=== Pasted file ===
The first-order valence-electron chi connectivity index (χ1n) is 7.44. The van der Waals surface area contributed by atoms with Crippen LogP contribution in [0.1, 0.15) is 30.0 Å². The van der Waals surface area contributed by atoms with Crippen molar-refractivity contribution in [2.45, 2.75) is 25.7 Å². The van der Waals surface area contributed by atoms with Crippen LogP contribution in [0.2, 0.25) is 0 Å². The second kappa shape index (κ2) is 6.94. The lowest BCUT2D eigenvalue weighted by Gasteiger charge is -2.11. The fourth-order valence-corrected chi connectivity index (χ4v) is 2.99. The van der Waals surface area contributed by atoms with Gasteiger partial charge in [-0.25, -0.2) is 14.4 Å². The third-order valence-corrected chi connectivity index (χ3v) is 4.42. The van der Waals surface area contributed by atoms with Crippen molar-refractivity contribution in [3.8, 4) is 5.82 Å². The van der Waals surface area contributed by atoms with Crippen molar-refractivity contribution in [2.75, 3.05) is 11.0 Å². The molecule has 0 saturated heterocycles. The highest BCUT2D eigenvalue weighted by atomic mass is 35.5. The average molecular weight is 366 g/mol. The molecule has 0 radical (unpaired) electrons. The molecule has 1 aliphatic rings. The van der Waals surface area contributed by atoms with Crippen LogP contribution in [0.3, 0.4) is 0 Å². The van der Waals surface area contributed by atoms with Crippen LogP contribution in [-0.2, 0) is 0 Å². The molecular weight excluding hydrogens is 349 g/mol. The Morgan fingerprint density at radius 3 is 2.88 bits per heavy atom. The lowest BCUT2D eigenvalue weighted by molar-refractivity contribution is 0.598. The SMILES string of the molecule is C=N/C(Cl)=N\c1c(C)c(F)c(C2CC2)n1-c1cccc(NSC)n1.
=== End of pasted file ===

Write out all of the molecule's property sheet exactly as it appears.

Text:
The first-order valence-electron chi connectivity index (χ1n) is 7.44. The van der Waals surface area contributed by atoms with Crippen LogP contribution in [0.1, 0.15) is 30.0 Å². The van der Waals surface area contributed by atoms with Crippen molar-refractivity contribution in [2.45, 2.75) is 25.7 Å². The van der Waals surface area contributed by atoms with Crippen LogP contribution in [0.2, 0.25) is 0 Å². The second kappa shape index (κ2) is 6.94. The lowest BCUT2D eigenvalue weighted by Gasteiger charge is -2.11. The fourth-order valence-corrected chi connectivity index (χ4v) is 2.99. The van der Waals surface area contributed by atoms with Gasteiger partial charge in [-0.25, -0.2) is 14.4 Å². The third-order valence-corrected chi connectivity index (χ3v) is 4.42. The van der Waals surface area contributed by atoms with Crippen molar-refractivity contribution in [3.8, 4) is 5.82 Å². The van der Waals surface area contributed by atoms with Crippen molar-refractivity contribution in [2.75, 3.05) is 11.0 Å². The molecule has 0 saturated heterocycles. The highest BCUT2D eigenvalue weighted by atomic mass is 35.5. The average molecular weight is 366 g/mol. The molecule has 0 radical (unpaired) electrons. The molecule has 1 aliphatic rings. The van der Waals surface area contributed by atoms with Crippen LogP contribution in [0.3, 0.4) is 0 Å². The van der Waals surface area contributed by atoms with Crippen LogP contribution in [-0.2, 0) is 0 Å². The molecular weight excluding hydrogens is 349 g/mol. The Morgan fingerprint density at radius 3 is 2.88 bits per heavy atom. The lowest BCUT2D eigenvalue weighted by molar-refractivity contribution is 0.598. The SMILES string of the molecule is C=N/C(Cl)=N\c1c(C)c(F)c(C2CC2)n1-c1cccc(NSC)n1.